Cooking real slow and low is the secret to a perfectly smoked meat. But when adding flavour and enhancing taste and aroma, there are a number of things to consider. From fire control to cooking temperature, types of wood to rubs and sauces, these all affect the end result of your cooking. So before you get smoking and barbecuing, read our guide to help you choose the right type of charcoal, hardwood, and rubs to pack as much flavour into your food as possible.
Charcoal vs wood
Charcoal and wood play essential roles in getting control of the cooking temperature and providing the right amount of smoke to cook succulent and tender meats on the barbie. Being charred or carbonated wood, charcoal is used for heat while hardwood is for smoke and flavouring. Mix together the right amount and you’ll be perfecting that classic smoky barbecue flavour.
Types of charcoal
Briquettes are basically pressed sawdust formed with a natural, sugar-based binding agent that burns clean when lit. They come in small and even sizes which are a good choice for your dedicated smoker or standard grill.
Pros and cons: Briquettes maintain a steady temperature and typically burn longer than lump charcoal. However, they take longer to ignite.
Lump charcoal are actual pieces of hardwood that have been fired to make charcoal. They are the most popular among different types of charcoal as they are deemed more natural and burn hotter than briquettes.
Pros and cons: Lump charcoal are easily accessible in the market. They typically burn cleaner than briquettes and produce much less ash. However, lump charcoal come in different sizes so they don’t char evenly when cooking. Most of the time, large pieces are to blame for this. They also produce a large amount of smoke which you may not want for your meat.
Types of wood
There are many types of wood you can choose from to impart different flavours and aroma to your choice of meat. With the right kind of pairing and a little bit of experimenting, you can further enhance the taste of your barbecued food. Here’s a handy cheat sheet for you.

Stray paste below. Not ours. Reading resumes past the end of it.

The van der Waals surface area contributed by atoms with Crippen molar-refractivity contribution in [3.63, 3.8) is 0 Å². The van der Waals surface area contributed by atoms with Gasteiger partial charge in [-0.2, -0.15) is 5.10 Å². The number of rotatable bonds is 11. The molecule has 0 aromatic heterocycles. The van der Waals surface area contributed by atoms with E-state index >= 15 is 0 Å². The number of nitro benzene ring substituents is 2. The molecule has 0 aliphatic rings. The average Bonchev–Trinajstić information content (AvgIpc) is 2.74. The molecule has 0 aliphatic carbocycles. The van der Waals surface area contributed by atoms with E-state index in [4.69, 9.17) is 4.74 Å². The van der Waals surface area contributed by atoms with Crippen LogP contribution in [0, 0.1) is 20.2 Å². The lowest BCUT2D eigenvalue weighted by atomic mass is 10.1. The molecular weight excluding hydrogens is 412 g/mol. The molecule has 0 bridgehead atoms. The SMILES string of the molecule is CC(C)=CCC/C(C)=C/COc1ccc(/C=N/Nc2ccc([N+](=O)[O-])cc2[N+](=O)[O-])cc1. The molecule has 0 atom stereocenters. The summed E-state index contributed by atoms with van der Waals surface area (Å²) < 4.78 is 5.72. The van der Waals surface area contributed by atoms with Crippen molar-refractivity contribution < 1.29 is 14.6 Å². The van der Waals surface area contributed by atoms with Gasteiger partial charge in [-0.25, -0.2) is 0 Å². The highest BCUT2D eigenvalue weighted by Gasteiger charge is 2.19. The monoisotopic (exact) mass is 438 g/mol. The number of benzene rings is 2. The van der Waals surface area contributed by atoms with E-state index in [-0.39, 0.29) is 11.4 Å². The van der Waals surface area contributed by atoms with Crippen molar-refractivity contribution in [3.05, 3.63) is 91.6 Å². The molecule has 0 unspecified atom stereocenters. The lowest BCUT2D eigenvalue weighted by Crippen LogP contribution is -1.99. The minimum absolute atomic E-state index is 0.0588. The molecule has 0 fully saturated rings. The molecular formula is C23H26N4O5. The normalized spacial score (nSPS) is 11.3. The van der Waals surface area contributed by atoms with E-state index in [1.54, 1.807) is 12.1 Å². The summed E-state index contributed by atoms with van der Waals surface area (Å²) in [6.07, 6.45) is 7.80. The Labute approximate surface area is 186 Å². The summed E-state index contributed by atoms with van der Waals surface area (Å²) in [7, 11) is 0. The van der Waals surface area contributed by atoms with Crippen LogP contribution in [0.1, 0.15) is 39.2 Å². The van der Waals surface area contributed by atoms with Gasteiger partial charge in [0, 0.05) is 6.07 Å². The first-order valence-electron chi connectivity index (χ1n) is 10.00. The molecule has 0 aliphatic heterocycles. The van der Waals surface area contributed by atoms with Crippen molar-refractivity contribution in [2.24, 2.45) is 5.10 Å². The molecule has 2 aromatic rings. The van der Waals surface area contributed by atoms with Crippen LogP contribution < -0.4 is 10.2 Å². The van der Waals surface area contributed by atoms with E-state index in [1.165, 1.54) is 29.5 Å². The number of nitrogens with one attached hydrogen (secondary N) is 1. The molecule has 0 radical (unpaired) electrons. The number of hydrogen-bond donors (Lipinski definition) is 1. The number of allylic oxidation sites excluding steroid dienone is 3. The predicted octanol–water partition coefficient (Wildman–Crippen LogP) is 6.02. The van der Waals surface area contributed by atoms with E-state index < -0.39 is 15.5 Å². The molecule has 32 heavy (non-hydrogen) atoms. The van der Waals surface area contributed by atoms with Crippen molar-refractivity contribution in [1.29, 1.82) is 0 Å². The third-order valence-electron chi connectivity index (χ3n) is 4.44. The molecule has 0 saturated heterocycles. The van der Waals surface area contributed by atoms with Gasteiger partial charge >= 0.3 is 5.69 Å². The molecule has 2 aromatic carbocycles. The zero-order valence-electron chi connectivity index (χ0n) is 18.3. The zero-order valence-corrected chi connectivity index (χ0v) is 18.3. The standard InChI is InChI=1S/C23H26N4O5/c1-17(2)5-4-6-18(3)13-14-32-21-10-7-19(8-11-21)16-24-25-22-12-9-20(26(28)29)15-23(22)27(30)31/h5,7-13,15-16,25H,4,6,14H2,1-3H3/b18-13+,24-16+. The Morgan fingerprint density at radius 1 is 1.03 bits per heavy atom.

|Wood||Smoke strength||Paired best with|
|Apple||Mild||Poultry or pork|
|Pecan||Beef, poultry, or pork|
|Maple||Poultry or pork|
|Hickory||Medium||Beef or pork|
|Oak||Pork or beef|
But more than the type, the size of the wood is actually what matters when cooking meats that differ in type and thickness. There are three readily available and ideal sizes you have to remember. Here is the list.
For cooking delicate meats such as steak, fish or chicken, using wood chips is your best option. Wood chips are typically small pieces of wood that ignite quickly but burn out pretty fast. So you may need to add more to the firebox or if you’re lucky, you’ll get just enough to finish a round. You also have the option of soaking them in water to delay burning time.
Now, if you’re planning to do a long, slow smoke for barbecue brisket, ribs, or pork butt, then chunks are a better choice. Wood chunks are fist-sized pieces that burn steadily for hours in a standard smoker so you can spend less time monitoring your food and more time relaxing.
But if you are into barbecuing in a pit or using an offset smoker, you must definitely use logs. These full-sized pieces of wood are not only perfect for larger areas, but also produce smoke and fuel source, creating good heat from burning.
Dry rub vs. wet rub
A dry rub, also known as a spice rub, is a blend of various herbs and crushed spices, typically six to 10 ingredients. Most dry rub recipes include paprika as base, with garlic salt, celery salt, pepper, cayenne pepper, and brown sugar. The purpose of a dry rub is to create a crust on your meat and enhance the flavour without adding moisture. Dry rubs are best used on ribs or foods that are cooked faster or do not tenderise easily. It’s also a great way to add a little something extra to the original flavour of your meat.
Wet rub, on the other hand, is basically dry seasoning that has a liquid base pre-rubbed on meat. Most popularly used ingredients for this are olive oil, vinegar, beer, pepper, and brown sugar. A good wet rub should have a paste consistency so it sticks on your meat better. Wet rubs are best used for ribs to retain moisture when cooking low and slow.
However you prefer to do it, just remember that the key to good barbecue is to control the cooking temperature. If this is your first time, you may need to allot time monitoring your firebox. The goal is to hit a target temperature for your meat and hold it there, nice and steady. As the old saying goes, “Good things come to those who wait.”